Turbotraining and frame fatigue

I've always felt that mounting my bike on a turbotrainer and hammer away indoors in the winter would be harder on the frame than normal road riding, but the always thorough German TOUR-Magazin has done some testing and found that it is actually less stressful for the frame to be used on a turbotrainer than on the road. I'm surprised, but the numbers are quite clear.

Speaking of turbotrainers; back in mid-november I ordered a Tacx Swing turbotrainer from Bikebuster, but when I tried it out the noise and vibration was terrible. It turned out to be a misaligned fly-wheel, so I sent it back. Last week-end I finally got it back — except it was the wrong resistance/roller unit (it looked like an old model) and the resistance-adjustment didn't work properly. I was disappointed and pissed off and demanded my money back, and Bikebuster said OK, without any fuss.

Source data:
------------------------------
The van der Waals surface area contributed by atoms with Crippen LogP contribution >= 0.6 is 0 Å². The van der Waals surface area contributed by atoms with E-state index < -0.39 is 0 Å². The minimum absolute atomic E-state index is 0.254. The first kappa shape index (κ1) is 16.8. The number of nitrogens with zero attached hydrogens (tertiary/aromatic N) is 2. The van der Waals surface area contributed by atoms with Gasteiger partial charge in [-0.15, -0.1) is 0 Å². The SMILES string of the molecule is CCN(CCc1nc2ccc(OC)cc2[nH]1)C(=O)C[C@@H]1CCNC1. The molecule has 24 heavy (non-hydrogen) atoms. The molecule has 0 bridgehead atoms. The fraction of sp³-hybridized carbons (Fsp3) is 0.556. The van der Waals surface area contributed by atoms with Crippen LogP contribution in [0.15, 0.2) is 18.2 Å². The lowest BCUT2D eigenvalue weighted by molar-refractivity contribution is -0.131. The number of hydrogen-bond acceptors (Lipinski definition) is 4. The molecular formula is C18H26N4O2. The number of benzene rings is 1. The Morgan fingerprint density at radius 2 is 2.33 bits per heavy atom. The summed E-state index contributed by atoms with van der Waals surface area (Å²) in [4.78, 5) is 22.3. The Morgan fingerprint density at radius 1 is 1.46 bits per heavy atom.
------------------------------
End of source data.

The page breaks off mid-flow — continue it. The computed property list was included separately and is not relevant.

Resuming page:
Yesterday I went to buy the same turbotrainer from Road Bike Shop in Vanløse instead, but it was sold out. Listening to one of the shop assistants explain about the finer points of modern turbotrainers to another customer I started to doubt that the Tacx Swing was the right one for me, and it does seem that nowadays ELITE is making some pretty sweet turbotrainers, but they're quite a bit more expensive than what Tacx has to offer. So now I'm starting to think that either an ELITE CRONO FLUID Elastogel or the Tacx Sirius turbotrainer is a better choice. I'll probably end up buying the Sirius turbotrainer, it's cheaper, robust enough and engineered to be a little quieter than the other Tacx models. And frankly I won't need something that can withstand sustained 600 W efforts, at least not yet (or ever).